By: Oil & Energy Insider Analysts of Oilprice.com

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Fifty Years After His Speech: What Would MLK Say?

By: Lloyd Marcus

My brother attended the red carpet premiere of his wife’s first big screen acting role at a Baltimore movie theater. Forced to park blocks away in the hood, after the movie my brother asked a friend to drive him back to his car rather than risk walking.

My brother said Baltimore black youths are out-of-control and extremely aggressive. He said if George Zimmerman was on one street corner and black youths were on the other, he would choose to walk past Zimmerman. “I’m not afraid of Zimmerman. I’m afraid of us!

Our conversation came on the heels of the 50th anniversary of the March on Washington where Dr Martin Luther King, Jr delivered his historic remarkably inspiring, “I Have a Dream” speech.

As expected, the Race Industry is exploiting the 50th anniversary the same way they exploit Black History Month every year to further their false narratives that race relations in America have progressed very little since the 1950s, white America is eternally racist and more entitlement programs, government freebies and lowered standards are needed to give blacks a fair shot at the American dream.

I had a dream. MLK and I met for lunch. Though a bit star struck in the presence of an American icon, I brought the eager to know Dr King up to date on black America’s progress since his tragic departure.

Black out-of-wedlock births are over 70%, three times the level of your day sir. http://bit.ly/soX1oJ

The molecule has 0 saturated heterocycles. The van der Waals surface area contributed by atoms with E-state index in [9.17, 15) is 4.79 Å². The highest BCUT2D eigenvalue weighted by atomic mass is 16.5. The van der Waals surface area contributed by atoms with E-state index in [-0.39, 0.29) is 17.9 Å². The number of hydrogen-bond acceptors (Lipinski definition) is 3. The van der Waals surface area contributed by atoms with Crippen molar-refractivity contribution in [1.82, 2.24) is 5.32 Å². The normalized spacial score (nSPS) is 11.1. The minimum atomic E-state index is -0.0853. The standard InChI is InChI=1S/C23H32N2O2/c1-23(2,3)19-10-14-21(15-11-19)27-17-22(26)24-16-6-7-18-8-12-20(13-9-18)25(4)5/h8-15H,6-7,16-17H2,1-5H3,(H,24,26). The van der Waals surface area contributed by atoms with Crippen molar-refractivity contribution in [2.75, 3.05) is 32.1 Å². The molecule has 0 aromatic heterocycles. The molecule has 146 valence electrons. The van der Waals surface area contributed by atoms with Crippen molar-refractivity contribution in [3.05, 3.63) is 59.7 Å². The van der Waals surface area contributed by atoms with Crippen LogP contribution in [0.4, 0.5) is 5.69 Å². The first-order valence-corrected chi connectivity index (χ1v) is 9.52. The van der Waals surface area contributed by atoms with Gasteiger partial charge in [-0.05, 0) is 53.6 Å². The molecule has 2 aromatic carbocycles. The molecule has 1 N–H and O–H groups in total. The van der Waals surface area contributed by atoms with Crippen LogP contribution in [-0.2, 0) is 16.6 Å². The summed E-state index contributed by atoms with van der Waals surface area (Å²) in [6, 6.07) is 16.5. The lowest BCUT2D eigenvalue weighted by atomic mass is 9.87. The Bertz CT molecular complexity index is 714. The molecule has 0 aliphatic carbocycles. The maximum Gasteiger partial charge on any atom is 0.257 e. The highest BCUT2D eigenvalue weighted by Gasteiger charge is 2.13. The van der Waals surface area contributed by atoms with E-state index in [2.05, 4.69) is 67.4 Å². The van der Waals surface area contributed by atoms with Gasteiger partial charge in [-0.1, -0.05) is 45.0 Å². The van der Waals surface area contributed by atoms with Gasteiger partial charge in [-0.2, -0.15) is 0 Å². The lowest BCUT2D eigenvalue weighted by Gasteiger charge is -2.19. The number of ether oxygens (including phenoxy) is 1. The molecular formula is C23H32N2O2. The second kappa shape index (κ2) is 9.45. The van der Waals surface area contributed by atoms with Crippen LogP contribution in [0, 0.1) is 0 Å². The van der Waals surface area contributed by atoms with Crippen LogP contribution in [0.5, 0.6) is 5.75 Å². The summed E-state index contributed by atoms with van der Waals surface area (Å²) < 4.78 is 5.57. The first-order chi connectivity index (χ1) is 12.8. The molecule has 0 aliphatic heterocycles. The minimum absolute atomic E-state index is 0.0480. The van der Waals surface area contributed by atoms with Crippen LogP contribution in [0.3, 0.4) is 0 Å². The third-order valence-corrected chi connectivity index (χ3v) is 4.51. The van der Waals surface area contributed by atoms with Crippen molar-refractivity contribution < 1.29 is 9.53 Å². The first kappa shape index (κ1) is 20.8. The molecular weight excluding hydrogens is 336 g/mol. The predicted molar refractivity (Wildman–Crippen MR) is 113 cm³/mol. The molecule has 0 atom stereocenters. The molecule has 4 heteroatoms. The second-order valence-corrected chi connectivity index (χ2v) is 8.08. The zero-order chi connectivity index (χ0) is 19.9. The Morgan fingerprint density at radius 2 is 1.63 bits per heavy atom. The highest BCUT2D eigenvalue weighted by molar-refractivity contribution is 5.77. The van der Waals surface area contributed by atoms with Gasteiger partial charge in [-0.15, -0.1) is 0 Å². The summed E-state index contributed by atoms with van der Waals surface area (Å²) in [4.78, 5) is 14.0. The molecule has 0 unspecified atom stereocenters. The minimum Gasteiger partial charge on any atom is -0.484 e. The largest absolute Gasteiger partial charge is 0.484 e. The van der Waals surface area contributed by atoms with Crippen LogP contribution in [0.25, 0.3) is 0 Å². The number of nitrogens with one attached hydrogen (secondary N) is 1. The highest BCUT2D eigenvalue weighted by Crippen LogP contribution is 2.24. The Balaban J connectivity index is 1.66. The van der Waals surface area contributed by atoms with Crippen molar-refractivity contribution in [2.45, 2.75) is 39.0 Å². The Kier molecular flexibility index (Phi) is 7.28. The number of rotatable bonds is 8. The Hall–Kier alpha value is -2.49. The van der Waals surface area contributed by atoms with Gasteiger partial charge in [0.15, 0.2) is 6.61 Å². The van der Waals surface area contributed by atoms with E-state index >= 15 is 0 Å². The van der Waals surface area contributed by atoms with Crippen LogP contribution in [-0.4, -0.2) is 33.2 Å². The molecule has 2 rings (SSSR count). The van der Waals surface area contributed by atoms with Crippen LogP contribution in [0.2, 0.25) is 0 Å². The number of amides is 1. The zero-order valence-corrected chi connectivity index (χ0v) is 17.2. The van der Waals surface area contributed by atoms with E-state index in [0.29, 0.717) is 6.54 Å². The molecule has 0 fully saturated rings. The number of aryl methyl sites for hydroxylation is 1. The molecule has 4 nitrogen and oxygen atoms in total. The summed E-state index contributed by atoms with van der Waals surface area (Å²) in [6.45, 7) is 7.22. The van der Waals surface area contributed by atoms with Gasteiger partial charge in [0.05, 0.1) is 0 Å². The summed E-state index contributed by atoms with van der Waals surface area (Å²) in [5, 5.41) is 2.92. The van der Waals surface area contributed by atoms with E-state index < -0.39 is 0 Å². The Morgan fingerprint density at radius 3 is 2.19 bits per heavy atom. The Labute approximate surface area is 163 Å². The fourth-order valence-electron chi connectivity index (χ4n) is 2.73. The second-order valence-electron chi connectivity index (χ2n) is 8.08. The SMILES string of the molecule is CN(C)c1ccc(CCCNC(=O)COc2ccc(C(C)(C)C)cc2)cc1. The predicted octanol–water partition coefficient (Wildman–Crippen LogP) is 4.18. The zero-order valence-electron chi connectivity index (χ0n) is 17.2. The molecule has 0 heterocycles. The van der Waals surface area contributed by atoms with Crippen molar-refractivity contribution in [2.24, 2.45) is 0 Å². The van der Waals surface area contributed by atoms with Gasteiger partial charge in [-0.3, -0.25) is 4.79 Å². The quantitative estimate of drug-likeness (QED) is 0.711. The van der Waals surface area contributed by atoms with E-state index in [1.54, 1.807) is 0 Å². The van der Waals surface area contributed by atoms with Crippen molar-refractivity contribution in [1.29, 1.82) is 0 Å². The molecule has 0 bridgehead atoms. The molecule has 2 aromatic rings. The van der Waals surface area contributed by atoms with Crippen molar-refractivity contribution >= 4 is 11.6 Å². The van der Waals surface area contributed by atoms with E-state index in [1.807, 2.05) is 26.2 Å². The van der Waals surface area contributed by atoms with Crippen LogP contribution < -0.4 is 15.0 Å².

The new normal in the black community is “baby daddy” rather than husband and father.

Murder rates for blacks are up to 8,000 to 9,000 per year in America; 93% perpetrated by other blacks. http://bit.ly/XTGxhx Why are we killing each other? Some say it’s the white man’s fault.

Yes, Dr King, your memory is correct. Black poverty was on the decline. But in 1965 Democrat president Lyndon Johnson launched his so-called War on Poverty which destroyed the black family by government replacing fathers in black households; resulting in black poverty increasing ever since. http://bit.ly/12LBk0K

Did I tell you about the epidemic of black youths dropping out of school? http://fxn.ws/1bO0MIV Considering that high school is free, I do not know why blacks are not completing high school. Black so-called advocates (the Race Industry) say it’s white America’s fault. I agree with you sir, their accusation makes no sense to me either.

Dr King your mastery of the English language is somewhat frowned upon today. Some would accuse you of trying to be white. Using gangsta rapper terms such as “creepy ass cracka” and “nigga” is celebrated as down-for-the-struggle authentic blackness in America. No sir, I said, “gangsta” not “gangster”. Its a cultural thing.

Dr King you won’t believe it, but America elected its first black president. No, not Jesse. The bad news is under president Obama, black unemployment has risen to unprecedented levels. http://bit.ly/12WFbrs

Oh, remember that thing you said in your speech about dreaming of a day when people would be judged by the content of their character rather than the color of their skin? Democrats threw that idea out the window a long time ago.

Democrats and the Race Industry learned that if they can make every political issue about race or skin-color, they win every time because nothing scares whites more than being accused of racism.

Well sir, not much is being done to rectify the issues plaguing black America. Black conservatives such as myself who call for blacks to rely less on government and to accept responsibility for their lives are shouted down and called Uncle Tom sellouts.

Since you’ve been gone, Democrats have owned the black vote (well over 90%). Democrats continue to lower standards and expectations for blacks, offer more entitlements and promise to keep mythical evil racist white conservative Republicans at bay.

Dr King, is there something in your eye? No need to apologize sir. I share your pain.

Lloyd Marcus, Proud Unhyphenated American
Chairman: http://www.conservativecampaign.org/